Women and peace and security - Security Council, 9064th Meeting - Part 2

Preview Language:   Six Official
15-Jun-2022 02:46:54
With conflicts destroying hard-won gains, regional organizations must include women in peace talks, political negotiations, speakers tell Security Council.

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With conflicts and military takeovers wiping out gains on women's rights, and with the safety and prospects of women and girls on the ground and in political and economic spheres being driven backwards, regional organizations have an important role to play in promoting women's participation in peace and other decision-making processes, almost 60 speakers told the Security Council today in a ministerial-level open debate on women, peace and security.

António Guterres, Secretary-General of the United Nations, opening the meeting on the theme “Women and peace and security: Keeping the promises: The role of regional organizations in implementing women, peace and security in the face of political turmoil and seizures of power by force”, said today’s conflicts are amplifying gender inequality. In some countries, extremists and military actors have taken power by force and are persecuting women for simply going about their daily lives. Misogyny and authoritarianism are mutually reinforcing, he stressed. Although the Council meets several times a year on the issue — “on the ground, the situation is going backwards”, he said. “The reason is simple. Women’s equality is a question of power.”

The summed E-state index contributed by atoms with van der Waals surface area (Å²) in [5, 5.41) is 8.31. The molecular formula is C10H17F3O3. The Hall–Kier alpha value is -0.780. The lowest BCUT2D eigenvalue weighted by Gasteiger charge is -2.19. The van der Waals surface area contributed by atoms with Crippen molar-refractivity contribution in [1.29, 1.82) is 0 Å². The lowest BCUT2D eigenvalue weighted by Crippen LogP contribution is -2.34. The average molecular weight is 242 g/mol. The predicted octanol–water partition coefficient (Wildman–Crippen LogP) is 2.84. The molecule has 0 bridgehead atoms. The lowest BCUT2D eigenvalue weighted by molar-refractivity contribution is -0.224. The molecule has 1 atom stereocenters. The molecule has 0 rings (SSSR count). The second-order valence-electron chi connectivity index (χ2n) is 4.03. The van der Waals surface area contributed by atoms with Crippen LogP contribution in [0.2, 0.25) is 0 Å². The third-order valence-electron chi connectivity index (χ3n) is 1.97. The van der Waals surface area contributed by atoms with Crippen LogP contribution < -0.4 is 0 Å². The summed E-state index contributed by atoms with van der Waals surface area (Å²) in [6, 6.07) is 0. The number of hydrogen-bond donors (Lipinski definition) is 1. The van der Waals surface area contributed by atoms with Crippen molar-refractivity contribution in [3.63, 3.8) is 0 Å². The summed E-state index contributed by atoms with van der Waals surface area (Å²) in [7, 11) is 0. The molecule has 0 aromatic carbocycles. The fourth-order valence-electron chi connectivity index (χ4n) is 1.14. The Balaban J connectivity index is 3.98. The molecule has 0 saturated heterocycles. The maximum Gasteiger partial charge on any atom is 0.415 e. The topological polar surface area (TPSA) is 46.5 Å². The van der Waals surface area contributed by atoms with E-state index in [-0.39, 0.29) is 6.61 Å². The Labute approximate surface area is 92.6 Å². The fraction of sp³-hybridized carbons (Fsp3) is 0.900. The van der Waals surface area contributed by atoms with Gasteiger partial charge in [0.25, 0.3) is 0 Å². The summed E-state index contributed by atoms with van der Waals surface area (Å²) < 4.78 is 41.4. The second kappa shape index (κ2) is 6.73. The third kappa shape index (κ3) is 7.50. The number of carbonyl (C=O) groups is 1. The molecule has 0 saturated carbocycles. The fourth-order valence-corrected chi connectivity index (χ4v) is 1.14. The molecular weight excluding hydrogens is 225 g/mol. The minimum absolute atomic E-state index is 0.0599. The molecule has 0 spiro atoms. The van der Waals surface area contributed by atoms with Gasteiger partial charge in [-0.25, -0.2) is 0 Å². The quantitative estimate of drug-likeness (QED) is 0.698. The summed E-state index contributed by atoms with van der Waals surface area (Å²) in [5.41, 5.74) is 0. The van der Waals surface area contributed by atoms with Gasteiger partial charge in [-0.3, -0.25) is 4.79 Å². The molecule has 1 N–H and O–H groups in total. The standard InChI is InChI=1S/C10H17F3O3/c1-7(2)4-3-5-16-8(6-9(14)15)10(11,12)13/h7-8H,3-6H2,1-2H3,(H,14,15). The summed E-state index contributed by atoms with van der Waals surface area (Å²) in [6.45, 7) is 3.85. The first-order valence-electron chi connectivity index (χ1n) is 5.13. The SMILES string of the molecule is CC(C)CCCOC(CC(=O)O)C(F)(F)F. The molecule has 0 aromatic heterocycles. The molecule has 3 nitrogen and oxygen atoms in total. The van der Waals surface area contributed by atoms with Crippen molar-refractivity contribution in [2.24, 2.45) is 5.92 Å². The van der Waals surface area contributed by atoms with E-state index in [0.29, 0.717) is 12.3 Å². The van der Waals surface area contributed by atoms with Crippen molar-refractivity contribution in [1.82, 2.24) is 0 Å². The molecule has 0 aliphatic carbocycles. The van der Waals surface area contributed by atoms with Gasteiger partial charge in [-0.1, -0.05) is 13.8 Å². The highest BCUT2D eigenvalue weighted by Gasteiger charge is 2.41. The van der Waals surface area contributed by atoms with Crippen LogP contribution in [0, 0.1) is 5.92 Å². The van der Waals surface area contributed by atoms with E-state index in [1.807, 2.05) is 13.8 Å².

He cited Afghanistan, where the Taliban’s Government of men has resulted in nearly 20 million women and girls being silenced and erased from sight, as well as deteriorating situations in Myanmar, Mali and Sudan. Similarly, the Russian Federation invasion of Ukraine has forced millions of women and children to flee their country overnight. The importance of collaborating with regional organizations, however, is evident in Sudan where the United Nations, working with the African Union and the Intergovernmental Authority on Development (IGAD), requests every delegation to ensure that at least 40 per cent of participants are women. Studies also show that the active engagement of women peacebuilders increases the chances of lasting peace. “That is why we need full gender parity,” he stressed.

Sima Sami Bahous, Under-Secretary-General of the United Nations and Executive Director of the United Nations Entity for Gender Equality and the Empowerment of Women (UN-Women), noting that 12 regional organizations have adopted action plans on women, peace and security, up from five since the fifteenth anniversary of resolution 1325 (2000) in 2015. However, while women participate in groups in the Sahel and the Great Lakes region, the input from their platforms are not adequately reflected in political updates. “Yet, with all this institutional progress, almost every time there are political negotiations and peace talks, we still have to ask: ‘Where are the women?’,” she said.

Stella Ronner-Grubačić, Ambassador for Gender and Diversity of the European Union, echoed that, observing that women continue to be left out of the political dialogue about their countries’ future in Afghanistan, Myanmar, Sudan, Yemen or Syria. “When decisions need to be made, including in this room, women remain underrepresented,” she stated. Calling for accelerating action over talk to guarantee women's participation in all diplomacy and political dialogue, she spotlighted the European Union’s launch of the Afghan Women Leaders Forum in March — providing a platform for Afghan women to contribute to the political dialogue on the future of that country.